(i) Remedying of injustices which have been brought about by force and which deprive a nation of the natural means necessary for its normal development;
(j) Fulfillment in good faith of international obligations;
(k) Respect for human rights and fundamental freedoms;
(I) No attempt to seek hegemony and spheres of influence;
(m) Promotion of international social justice;
(n) International co-operation for development.

Chapter II: Economic Rights and Duties of States

Article 1

Every State has the sovereign and inalienable right to choose its economic system as well as its political, social and cultural systems in accordance with the will of its people, without outside interference, coercion or threat in any form whatsoever.

Article 2

Every State has and shall freely exercise full permanent sovereignty, including possession, use and disposal, over all its wealth, natural resources and economic activities.

Each State has the right:

  • To regulate and exercise authority over foreign investment within its national jurisdiction in accordance with its laws and regulations and in conformity with its national objectives and priorities. No State shall be compelled to grant preferential treatment to foreign investment;
  • To regulate and supervise the activities of transnational corporations within its national jurisdiction and take measures to ensure that such activities comply with its laws, rules and regulations and conform with its economic and social policies. Transnational corporations shall not intervene in the internal affairs of a host State. Every State should, with full regard for its sovereign rights, cooperate with other States in the exercise of the right set forth in this subparagraph;
  • To nationalize, expropriate or transfer ownership of foreign property, in which case appropriate compensation should be paid by the State adopting such measures, taking into account its relevant laws and regulations and all circumstances that the State considers pertinent.


Article 8

States should cooperate in facilitating more rational and equitable international economic relations and in encouraging structural changes in the context of a balanced world economy in harmony with the needs and interests of all countries, especially developing countries, and should take appropriate measures to this end.

Article 9

All States have the responsibility to cooperate in the economic, social, cultural, scientific and technological fields for the promotion of economic and social progress throughout the world, especially that of the developing countries.

Article 10

All States are juridical equal and, as equal members of the international community, have the right to participate fully and effectively in the international decision-making process in the solution of world economic, financial and monetary problems, inter alia, through the appropriate international organizations in accordance with their existing and evolving rules, and to share equitably in the benefits resulting there from.

Further articles:

  • States have the right, in agreement with the parties concerned, to participate in sub regional, regional and interregional co-operation in the pursuit of their economic and social development.
  • Every State has the right to benefit from the advances and developments in science and technology for the acceleration of its economic and social development.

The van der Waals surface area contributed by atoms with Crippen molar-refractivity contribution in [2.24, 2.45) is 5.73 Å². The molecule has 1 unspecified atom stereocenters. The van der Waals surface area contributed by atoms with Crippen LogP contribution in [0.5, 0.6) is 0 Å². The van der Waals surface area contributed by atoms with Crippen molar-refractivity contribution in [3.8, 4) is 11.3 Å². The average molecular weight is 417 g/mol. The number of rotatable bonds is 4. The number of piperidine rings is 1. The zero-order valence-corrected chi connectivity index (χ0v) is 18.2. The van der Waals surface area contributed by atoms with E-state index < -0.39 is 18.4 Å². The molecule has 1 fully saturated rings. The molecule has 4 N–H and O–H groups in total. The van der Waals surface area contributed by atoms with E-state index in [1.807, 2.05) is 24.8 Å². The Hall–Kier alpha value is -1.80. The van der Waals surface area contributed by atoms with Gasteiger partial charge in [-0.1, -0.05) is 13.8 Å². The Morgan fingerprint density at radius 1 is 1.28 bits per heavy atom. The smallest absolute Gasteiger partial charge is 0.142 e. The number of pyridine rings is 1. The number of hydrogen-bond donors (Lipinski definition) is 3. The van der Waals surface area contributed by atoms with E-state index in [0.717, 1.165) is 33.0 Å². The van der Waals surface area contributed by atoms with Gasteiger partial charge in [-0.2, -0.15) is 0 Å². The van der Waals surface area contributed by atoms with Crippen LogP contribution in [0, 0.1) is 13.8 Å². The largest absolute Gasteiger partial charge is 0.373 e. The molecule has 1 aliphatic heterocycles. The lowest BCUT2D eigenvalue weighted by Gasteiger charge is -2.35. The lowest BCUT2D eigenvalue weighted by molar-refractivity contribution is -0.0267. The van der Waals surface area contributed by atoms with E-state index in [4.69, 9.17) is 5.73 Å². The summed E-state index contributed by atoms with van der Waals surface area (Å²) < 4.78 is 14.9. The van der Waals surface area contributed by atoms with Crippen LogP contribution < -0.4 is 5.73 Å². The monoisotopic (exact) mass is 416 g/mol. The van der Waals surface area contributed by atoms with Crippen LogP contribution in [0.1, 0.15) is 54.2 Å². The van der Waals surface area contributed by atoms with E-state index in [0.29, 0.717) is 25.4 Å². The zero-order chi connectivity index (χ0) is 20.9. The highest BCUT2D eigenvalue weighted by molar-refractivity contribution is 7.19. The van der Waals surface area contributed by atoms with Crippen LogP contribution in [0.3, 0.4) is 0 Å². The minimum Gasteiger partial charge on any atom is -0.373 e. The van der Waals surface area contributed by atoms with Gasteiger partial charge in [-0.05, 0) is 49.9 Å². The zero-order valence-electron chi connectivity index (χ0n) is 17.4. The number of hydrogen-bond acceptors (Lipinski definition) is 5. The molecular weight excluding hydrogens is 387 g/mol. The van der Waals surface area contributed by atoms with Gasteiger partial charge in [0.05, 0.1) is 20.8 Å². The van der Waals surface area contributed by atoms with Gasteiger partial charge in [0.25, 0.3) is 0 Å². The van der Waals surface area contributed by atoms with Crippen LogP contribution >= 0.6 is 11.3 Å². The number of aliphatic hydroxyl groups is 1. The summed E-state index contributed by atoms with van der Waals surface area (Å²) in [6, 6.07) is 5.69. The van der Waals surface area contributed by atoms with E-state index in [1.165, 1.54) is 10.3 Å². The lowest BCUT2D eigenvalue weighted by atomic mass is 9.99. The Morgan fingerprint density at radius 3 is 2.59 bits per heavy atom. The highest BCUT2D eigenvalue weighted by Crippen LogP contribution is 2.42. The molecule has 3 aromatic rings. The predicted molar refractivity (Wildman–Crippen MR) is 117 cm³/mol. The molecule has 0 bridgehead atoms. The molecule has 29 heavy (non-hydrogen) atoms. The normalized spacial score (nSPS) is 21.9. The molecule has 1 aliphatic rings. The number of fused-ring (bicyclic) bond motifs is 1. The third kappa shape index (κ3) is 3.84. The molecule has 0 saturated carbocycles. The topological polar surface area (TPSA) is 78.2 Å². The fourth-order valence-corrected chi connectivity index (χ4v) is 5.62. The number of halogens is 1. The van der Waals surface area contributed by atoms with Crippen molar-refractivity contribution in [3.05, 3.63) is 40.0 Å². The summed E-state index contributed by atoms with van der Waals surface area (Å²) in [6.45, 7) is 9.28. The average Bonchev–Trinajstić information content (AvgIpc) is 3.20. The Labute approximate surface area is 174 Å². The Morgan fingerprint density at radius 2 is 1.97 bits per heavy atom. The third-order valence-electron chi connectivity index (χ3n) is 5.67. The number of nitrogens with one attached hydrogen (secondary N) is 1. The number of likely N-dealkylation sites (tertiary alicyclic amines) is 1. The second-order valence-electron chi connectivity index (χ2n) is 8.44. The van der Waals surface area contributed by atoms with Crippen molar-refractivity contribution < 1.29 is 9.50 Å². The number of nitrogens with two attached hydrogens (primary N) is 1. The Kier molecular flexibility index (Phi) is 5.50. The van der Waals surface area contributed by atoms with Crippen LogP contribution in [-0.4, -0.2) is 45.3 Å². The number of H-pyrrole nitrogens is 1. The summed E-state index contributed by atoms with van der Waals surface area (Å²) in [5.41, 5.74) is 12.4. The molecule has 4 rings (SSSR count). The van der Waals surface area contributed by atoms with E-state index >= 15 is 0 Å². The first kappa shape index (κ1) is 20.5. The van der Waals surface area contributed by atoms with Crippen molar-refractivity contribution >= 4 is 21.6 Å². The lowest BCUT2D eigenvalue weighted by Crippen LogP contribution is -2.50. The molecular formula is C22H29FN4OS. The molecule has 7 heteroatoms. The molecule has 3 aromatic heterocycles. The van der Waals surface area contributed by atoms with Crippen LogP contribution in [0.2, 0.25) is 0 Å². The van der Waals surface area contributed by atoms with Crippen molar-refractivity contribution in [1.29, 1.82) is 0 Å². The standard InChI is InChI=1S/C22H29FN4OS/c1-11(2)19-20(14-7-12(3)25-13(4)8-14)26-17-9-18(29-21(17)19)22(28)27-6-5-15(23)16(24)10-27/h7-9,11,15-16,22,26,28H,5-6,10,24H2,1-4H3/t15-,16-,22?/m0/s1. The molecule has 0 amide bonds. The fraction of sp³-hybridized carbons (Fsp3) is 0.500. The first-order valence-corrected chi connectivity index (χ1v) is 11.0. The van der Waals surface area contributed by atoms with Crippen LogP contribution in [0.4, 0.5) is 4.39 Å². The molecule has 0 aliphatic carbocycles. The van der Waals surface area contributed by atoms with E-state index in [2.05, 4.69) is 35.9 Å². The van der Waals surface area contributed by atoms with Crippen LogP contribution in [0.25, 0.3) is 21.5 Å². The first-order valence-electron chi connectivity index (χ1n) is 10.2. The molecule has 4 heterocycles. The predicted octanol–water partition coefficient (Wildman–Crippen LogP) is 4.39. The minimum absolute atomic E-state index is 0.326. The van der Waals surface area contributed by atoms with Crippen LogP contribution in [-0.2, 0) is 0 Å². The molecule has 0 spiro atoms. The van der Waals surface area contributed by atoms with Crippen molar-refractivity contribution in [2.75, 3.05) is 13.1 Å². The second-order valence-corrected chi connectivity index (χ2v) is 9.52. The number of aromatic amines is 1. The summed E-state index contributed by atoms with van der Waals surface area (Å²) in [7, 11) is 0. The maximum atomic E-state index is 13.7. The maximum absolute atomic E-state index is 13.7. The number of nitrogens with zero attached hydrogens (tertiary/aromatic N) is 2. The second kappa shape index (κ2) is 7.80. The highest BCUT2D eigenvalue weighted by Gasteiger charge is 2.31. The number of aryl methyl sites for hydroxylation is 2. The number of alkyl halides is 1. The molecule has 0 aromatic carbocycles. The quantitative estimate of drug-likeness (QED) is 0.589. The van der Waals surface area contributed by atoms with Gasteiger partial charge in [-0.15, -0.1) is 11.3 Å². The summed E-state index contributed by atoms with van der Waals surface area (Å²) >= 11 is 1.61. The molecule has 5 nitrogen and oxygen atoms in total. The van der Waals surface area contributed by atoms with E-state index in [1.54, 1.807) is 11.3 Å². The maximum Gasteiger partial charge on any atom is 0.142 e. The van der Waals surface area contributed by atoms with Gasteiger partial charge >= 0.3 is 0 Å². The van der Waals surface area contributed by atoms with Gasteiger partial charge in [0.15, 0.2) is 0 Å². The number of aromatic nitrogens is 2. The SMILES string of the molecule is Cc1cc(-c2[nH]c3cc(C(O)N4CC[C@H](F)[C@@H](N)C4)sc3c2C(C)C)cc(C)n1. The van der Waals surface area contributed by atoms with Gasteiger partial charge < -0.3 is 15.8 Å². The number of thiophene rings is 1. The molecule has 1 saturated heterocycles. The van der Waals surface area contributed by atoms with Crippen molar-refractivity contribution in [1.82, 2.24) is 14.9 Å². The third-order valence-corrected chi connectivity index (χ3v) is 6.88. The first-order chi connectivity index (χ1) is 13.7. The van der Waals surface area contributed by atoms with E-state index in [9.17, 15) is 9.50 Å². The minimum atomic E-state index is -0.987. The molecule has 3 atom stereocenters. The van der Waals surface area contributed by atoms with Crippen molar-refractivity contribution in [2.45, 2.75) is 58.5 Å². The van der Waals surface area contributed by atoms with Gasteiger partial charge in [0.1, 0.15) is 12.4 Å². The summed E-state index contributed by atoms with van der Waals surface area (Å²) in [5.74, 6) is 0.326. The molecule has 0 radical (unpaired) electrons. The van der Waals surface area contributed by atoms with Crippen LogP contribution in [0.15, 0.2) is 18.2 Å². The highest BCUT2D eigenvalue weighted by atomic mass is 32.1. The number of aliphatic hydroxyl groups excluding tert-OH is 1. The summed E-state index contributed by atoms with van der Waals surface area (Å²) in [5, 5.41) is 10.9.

• All States have the duty to promote the achievement of general and complete disarmament under effective international control and to utilize the resources. released by effective disarmament measures for the economic and social development of countries, allocating a substantial portion of such resources as additional means for the development needs of developing countries.
  • It is the right and duty of all States, individually and collectively, to eliminate colonialism, apartheid, racial discrimination, neo-colonialism and all forms of foreign aggression, occupation and domination, and the economic and social consequences thereof, as a prerequisite for development.
  • No State has the right to promote or encourage investments that may constitute an obstacle to the liberation of a territory occupied by force.
  • All States have the duty to coexist in tolerance and live together in peace, irrespective of differences in political, economic, social and cultural systems, and to facilitate trade between States having different economic and social systems.
  • The sea-bed and ocean floor and the subsoil thereof, beyond the limits of national jurisdiction, as well as the resources of the area, are the common heritage of mankind. On the basis of the principles adopted by the General Assembly in resolution 2749 (XXV) of 17 December 1970, all States shall ensure that the exploration of the area and exploitation of its resources are carried out exclusively for peaceful purposes and that the benefits derived there from are shared equitably by all States, taking into account the particular interests and needs of developing countries.
  • The protection, preservation and enhancement of the environment for the present and future generations is the responsibility of all States.
  • All States have the duty to contribute to the balanced expansion of the world economy, taking duly into account the close interrelationship between the wellbeing of the developed countries and the growth and development of the developing countries, and the fact that the prosperity of the international community as a whole depends upon the prosperity of its constituent parts.
  • No State may use or encourage the use or economic, political or any other type of measures to coerce another State in order to obtain from it the subordination of the exercise of its sovereign rights.

The complete text of the ‘Charter of Economic Rights and Duties of Nations’ is documented here.